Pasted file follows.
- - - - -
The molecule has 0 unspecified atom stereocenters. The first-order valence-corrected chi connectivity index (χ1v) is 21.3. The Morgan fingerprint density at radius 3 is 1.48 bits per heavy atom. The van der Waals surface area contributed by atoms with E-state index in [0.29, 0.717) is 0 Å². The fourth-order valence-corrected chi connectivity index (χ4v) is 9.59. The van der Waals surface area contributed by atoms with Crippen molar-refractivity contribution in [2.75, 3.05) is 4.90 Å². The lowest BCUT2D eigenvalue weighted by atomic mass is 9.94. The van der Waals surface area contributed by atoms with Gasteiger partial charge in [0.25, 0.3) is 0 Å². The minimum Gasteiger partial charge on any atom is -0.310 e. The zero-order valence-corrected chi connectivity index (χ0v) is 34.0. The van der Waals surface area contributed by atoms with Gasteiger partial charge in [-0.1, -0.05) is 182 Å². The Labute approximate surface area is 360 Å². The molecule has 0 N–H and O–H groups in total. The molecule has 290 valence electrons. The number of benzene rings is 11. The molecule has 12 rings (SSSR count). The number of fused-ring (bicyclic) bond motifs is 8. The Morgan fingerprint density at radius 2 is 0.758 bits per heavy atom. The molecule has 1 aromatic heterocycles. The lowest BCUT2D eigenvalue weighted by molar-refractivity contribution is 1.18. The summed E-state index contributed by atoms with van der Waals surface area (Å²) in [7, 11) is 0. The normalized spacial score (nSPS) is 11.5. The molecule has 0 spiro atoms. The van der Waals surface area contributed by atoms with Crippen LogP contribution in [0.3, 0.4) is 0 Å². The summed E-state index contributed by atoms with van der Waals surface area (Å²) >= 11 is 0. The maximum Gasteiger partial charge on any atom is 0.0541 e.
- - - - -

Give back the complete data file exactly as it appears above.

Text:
The molecule has 0 unspecified atom stereocenters. The first-order valence-corrected chi connectivity index (χ1v) is 21.3. The Morgan fingerprint density at radius 3 is 1.48 bits per heavy atom. The van der Waals surface area contributed by atoms with E-state index in [0.29, 0.717) is 0 Å². The fourth-order valence-corrected chi connectivity index (χ4v) is 9.59. The van der Waals surface area contributed by atoms with Crippen molar-refractivity contribution in [2.75, 3.05) is 4.90 Å². The lowest BCUT2D eigenvalue weighted by atomic mass is 9.94. The van der Waals surface area contributed by atoms with Gasteiger partial charge in [0.25, 0.3) is 0 Å². The minimum Gasteiger partial charge on any atom is -0.310 e. The zero-order valence-corrected chi connectivity index (χ0v) is 34.0. The van der Waals surface area contributed by atoms with Gasteiger partial charge in [-0.1, -0.05) is 182 Å². The Labute approximate surface area is 360 Å². The molecule has 0 N–H and O–H groups in total. The molecule has 290 valence electrons. The number of benzene rings is 11. The molecule has 12 rings (SSSR count). The number of fused-ring (bicyclic) bond motifs is 8. The Morgan fingerprint density at radius 2 is 0.758 bits per heavy atom. The molecule has 1 aromatic heterocycles. The lowest BCUT2D eigenvalue weighted by molar-refractivity contribution is 1.18. The summed E-state index contributed by atoms with van der Waals surface area (Å²) in [7, 11) is 0. The normalized spacial score (nSPS) is 11.5. The molecule has 0 spiro atoms. The van der Waals surface area contributed by atoms with Crippen LogP contribution in [0.3, 0.4) is 0 Å². The summed E-state index contributed by atoms with van der Waals surface area (Å²) >= 11 is 0. The maximum Gasteiger partial charge on any atom is 0.0541 e.